My skin hung loose like dirty rag: Nagasaki survivor recounts horror
It has been 70 long years since the city of Nagasaki became the victim of indescribable trauma unleashed when the US dropped an atomic bomb codenamed 'Fat Boy' on the fateful morning of August 9, 1945. However the scars and memories remain intact, perhaps too intense to be wiped by the waves of time.
Tokyo: It has been 70 long years since the city of Nagasaki became the victim of indescribable trauma unleashed when the US dropped an atomic bomb codenamed 'Fat Boy' on the fateful morning of August 9, 1945. However the scars and memories remain intact, perhaps too intense to be wiped by the waves of time.
As Japan marked the 70th anniversary of the bombing with memorials and ceremony, one of the survivors, an octogenarian stood at the Nagasaki Peace Park to recount what happened on the unfortunate day of August 9, 1945.
Speaking in a feeble voice, the 86-year-old, Sumiteru Taniguchi delivered a heart-rending account of the fateful day when the bomb exploded over the city of Nagasaki.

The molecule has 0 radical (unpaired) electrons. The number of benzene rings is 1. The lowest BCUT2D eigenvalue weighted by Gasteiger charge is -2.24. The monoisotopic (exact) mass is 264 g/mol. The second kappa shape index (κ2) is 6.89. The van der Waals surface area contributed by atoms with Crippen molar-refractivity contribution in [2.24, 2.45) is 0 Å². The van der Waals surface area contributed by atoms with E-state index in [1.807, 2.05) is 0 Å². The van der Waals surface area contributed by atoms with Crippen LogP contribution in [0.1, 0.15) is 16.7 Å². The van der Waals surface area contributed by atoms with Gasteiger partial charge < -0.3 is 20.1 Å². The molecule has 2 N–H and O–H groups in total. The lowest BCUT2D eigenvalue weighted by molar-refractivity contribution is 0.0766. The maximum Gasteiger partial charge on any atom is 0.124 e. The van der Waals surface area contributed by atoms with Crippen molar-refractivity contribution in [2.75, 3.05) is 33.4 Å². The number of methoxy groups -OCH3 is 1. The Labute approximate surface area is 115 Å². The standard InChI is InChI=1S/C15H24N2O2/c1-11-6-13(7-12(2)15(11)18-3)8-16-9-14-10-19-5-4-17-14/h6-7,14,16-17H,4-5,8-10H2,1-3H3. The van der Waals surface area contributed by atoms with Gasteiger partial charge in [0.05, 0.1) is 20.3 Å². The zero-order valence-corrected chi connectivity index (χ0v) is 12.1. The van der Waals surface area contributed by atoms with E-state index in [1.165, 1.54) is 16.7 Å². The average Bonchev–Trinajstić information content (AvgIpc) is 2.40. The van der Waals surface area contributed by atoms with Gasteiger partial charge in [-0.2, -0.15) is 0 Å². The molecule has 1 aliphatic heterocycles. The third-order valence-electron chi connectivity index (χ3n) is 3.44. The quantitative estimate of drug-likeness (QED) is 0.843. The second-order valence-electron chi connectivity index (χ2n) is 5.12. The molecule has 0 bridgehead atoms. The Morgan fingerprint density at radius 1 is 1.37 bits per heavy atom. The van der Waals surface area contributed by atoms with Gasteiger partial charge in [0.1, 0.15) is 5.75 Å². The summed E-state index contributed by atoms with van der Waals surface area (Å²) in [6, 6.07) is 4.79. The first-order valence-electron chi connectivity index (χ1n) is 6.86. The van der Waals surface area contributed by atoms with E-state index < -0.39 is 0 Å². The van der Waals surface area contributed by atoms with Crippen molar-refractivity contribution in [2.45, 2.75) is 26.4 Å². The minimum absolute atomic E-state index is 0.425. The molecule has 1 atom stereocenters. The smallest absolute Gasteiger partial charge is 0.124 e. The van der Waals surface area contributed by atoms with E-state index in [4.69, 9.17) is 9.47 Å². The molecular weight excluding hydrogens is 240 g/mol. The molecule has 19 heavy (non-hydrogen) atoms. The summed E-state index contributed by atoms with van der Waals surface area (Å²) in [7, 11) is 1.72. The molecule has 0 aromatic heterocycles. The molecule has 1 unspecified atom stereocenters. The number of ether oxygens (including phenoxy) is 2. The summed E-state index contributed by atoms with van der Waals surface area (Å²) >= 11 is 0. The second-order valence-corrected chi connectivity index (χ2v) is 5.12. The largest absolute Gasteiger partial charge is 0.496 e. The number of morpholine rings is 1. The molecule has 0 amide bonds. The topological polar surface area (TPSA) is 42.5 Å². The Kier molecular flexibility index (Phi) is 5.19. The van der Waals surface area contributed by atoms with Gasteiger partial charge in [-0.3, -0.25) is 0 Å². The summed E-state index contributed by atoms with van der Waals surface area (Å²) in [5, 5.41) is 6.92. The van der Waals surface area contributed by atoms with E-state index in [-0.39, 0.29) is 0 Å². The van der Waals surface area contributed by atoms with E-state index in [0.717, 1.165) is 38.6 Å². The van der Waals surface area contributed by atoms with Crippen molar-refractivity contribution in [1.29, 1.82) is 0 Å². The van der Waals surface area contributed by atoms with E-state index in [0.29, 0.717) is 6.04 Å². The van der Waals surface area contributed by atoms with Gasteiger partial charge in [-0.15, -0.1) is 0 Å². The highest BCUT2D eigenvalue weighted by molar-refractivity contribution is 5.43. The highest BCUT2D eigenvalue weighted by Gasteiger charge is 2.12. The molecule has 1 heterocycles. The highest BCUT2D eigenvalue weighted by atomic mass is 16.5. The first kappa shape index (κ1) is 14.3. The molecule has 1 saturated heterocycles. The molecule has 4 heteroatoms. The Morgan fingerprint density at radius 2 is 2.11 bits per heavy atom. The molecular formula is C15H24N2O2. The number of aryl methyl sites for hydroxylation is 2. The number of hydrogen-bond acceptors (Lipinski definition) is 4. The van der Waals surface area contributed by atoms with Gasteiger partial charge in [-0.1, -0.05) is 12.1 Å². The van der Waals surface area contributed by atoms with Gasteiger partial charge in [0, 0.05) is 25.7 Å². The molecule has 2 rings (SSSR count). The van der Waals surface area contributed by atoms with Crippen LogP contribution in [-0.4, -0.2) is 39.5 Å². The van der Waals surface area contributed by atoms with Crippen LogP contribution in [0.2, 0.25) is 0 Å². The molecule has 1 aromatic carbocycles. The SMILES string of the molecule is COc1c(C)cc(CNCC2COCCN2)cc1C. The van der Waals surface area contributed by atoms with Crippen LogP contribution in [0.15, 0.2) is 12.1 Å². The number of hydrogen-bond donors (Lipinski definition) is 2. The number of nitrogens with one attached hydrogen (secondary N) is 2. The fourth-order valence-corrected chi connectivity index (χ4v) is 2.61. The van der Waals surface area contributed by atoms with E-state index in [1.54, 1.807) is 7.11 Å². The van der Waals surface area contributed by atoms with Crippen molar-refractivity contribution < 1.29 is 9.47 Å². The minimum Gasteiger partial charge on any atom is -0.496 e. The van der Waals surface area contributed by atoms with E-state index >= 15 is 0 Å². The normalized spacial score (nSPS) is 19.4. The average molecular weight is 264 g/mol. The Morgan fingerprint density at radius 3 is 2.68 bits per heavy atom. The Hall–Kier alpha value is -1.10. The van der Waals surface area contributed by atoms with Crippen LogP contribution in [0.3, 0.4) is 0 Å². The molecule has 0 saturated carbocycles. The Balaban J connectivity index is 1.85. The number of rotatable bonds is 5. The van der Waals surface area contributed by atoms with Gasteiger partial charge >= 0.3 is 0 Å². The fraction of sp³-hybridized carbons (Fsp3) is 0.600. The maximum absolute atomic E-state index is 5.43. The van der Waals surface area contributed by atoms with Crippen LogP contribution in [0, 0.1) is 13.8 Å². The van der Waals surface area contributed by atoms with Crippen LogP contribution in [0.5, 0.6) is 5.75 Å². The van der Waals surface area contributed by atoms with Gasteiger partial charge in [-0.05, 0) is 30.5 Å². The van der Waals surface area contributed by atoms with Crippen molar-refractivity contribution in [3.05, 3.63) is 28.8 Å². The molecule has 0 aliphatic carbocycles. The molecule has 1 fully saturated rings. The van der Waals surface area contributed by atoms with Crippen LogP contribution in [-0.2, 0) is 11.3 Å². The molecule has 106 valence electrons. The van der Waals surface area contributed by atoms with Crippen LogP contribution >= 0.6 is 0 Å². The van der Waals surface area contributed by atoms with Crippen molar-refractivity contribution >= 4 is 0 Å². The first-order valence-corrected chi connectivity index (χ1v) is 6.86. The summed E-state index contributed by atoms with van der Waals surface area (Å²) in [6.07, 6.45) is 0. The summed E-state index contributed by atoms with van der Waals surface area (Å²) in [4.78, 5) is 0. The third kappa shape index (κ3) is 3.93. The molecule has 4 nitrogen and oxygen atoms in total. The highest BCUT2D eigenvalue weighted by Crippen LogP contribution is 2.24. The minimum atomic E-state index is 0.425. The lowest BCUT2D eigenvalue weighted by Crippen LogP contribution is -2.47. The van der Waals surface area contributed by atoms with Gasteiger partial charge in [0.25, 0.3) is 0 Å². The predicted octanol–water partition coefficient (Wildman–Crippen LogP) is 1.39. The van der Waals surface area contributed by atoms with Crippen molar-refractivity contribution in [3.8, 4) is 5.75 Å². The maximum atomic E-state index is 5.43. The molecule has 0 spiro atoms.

said that he was a 16-year-old postman, riding his bike when the bomb exploded.
Describing the horrific account of what happened next, he said, “suddenly from behind came a rainbow of light” and he was blown over and crushed into the road by the formidable force of the explosion.
“When I attempted to stand, I discovered, the skin of my left arm was hanging loose like a dirty rag from my shoulder right down to my fingers,” the BBC quoted him as saying at the ceremony that was attended by PM Shinzo Abe and delegates from 75 countries.
In a heart-rending account “You can still see my heart beating between my ribs because it was as if my chest was scooped out,” he added.
He further described how he felt his skin coming into his hands like slime when he reached for his back that had received severe burn injuries.
“Strangely I didn't bleed a single drop of blood and neither did I feel pain,” he added.
He spent the next two days wandering through the ruins of the city in a daze before he was rescued on the third day.
For the next 21 months, he remained hospitalised, lying on his stomach as he received treatment for his burns that covered most of his back.
The 86-year-old also remembers how at one point of time he wanted the nurses to kill him to avoid bearing immense pain.
Sumiteru Taniguchi, who has tolerated seven decades of anguish triggered by the atomic bombing, still lives in pain, with burn scars covering his back and remains of three ribs, half of which decomposed away.
Taniguchi is a prominent activist for a treaty prohibiting nuclear weapons and also the chairman of the Nagasaki Council of the Atomic Bomb Sufferers.